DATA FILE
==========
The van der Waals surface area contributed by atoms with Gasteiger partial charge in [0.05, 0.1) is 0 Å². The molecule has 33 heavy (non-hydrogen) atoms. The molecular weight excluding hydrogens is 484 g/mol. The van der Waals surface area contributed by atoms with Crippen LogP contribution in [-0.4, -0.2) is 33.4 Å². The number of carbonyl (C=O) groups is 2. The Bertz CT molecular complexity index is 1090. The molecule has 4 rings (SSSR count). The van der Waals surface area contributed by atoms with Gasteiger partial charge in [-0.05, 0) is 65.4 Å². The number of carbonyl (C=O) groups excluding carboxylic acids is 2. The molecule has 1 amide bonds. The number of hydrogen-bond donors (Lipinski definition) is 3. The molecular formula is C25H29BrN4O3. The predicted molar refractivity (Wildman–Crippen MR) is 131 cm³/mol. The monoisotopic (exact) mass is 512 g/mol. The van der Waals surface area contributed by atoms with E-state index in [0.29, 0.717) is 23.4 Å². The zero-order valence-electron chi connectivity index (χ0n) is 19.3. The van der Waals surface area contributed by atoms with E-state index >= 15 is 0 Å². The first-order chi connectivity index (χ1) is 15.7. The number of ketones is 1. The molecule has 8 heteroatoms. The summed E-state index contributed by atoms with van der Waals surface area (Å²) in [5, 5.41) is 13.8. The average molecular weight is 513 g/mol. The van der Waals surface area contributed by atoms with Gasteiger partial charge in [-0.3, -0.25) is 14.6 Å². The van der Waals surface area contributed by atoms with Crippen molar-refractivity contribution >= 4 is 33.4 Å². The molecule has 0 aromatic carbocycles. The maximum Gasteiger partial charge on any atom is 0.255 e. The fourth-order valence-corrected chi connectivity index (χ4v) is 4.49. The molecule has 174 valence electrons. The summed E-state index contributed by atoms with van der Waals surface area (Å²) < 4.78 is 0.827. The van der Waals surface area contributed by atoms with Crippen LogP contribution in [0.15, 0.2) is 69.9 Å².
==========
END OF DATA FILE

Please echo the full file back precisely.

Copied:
The van der Waals surface area contributed by atoms with Gasteiger partial charge in [0.05, 0.1) is 0 Å². The molecule has 33 heavy (non-hydrogen) atoms. The molecular weight excluding hydrogens is 484 g/mol. The van der Waals surface area contributed by atoms with Crippen LogP contribution in [-0.4, -0.2) is 33.4 Å². The number of carbonyl (C=O) groups is 2. The Bertz CT molecular complexity index is 1090. The molecule has 4 rings (SSSR count). The van der Waals surface area contributed by atoms with Gasteiger partial charge in [-0.05, 0) is 65.4 Å². The number of carbonyl (C=O) groups excluding carboxylic acids is 2. The molecule has 1 amide bonds. The number of hydrogen-bond donors (Lipinski definition) is 3. The molecular formula is C25H29BrN4O3. The predicted molar refractivity (Wildman–Crippen MR) is 131 cm³/mol. The monoisotopic (exact) mass is 512 g/mol. The van der Waals surface area contributed by atoms with E-state index in [0.29, 0.717) is 23.4 Å². The zero-order valence-electron chi connectivity index (χ0n) is 19.3. The van der Waals surface area contributed by atoms with E-state index >= 15 is 0 Å². The first-order chi connectivity index (χ1) is 15.7. The number of ketones is 1. The molecule has 8 heteroatoms. The summed E-state index contributed by atoms with van der Waals surface area (Å²) in [5, 5.41) is 13.8. The average molecular weight is 513 g/mol. The van der Waals surface area contributed by atoms with Gasteiger partial charge in [-0.3, -0.25) is 14.6 Å². The van der Waals surface area contributed by atoms with Crippen molar-refractivity contribution >= 4 is 33.4 Å². The molecule has 0 aromatic carbocycles. The maximum Gasteiger partial charge on any atom is 0.255 e. The fourth-order valence-corrected chi connectivity index (χ4v) is 4.49. The molecule has 174 valence electrons. The summed E-state index contributed by atoms with van der Waals surface area (Å²) < 4.78 is 0.827. The van der Waals surface area contributed by atoms with Crippen LogP contribution in [0.15, 0.2) is 69.9 Å².